Cardinal Edward Egan said he and his colleagues responded “properly” to past allegations of sexual abuse by priests and described the past year as the most difficult of his life.
In an interview with The New York Times, Egan defended his handling of abuse cases when he was a bishop in the Roman Catholic diocese in Bridgeport, Conn.
“I think we did this properly, as it was understood at the time, and I’m happy with what we did,” he told the newspaper for a story in Friday’s editions.
Egan said he did not agree with the way some bishops in other parts of the country have met with victims, established ministries or held healing ceremonies.
“I don’t think that’s the way to do it,” Egan told The Times. “I think we’ve handled it in a very serious way.”
Egan, whose response to abuse allegations in Bridgeport came under heavy criticism earlier this year, has consistently defended his actions and those of the Bridgeport diocese.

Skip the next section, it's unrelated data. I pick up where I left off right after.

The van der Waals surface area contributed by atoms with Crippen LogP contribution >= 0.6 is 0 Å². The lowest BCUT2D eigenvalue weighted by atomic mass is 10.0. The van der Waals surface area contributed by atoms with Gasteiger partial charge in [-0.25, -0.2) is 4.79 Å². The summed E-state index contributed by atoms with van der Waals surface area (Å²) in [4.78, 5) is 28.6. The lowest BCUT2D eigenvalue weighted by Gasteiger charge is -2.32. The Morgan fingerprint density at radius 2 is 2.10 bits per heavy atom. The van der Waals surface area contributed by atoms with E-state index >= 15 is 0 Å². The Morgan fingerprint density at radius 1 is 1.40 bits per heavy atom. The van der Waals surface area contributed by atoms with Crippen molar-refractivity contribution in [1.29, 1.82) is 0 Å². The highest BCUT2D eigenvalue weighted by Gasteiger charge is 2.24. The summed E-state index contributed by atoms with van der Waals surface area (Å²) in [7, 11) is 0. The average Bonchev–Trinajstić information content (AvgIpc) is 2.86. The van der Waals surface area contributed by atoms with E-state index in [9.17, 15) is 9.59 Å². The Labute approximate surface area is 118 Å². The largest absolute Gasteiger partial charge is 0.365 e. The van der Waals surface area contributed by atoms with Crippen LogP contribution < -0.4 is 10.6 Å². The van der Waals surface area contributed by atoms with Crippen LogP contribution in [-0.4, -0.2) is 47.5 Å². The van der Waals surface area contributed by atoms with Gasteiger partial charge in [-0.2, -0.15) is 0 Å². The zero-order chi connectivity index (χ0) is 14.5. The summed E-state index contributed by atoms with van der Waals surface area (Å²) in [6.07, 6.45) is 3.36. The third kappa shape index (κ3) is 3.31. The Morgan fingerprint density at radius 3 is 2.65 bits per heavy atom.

In Thursday’s interview with The Times, Egan reiterated his previous assertions that he relied heavily on the advice of psychiatrists when deciding whether to suspend priests accused of sexual abuse.
“Right now, I have less and less confidence in depending upon the medical and psychiatric community,” he said. “It’s too dangerous, it seems to me, to do anything now but to play always on the side of safety” and quickly suspend priests, he said.
Egan said that the sex abuse scandals, the Sept. 11 attacks and other crises have forced him to delay major initiatives for the archdiocese, including plans to reach out to immigrant groups. But he said he had been able to erase a more that $20 operating deficit that he inherited.
The New York Archdiocese, the nation’s third largest, serves 2.4 million Catholics in parts of New York City and its northern suburbs.
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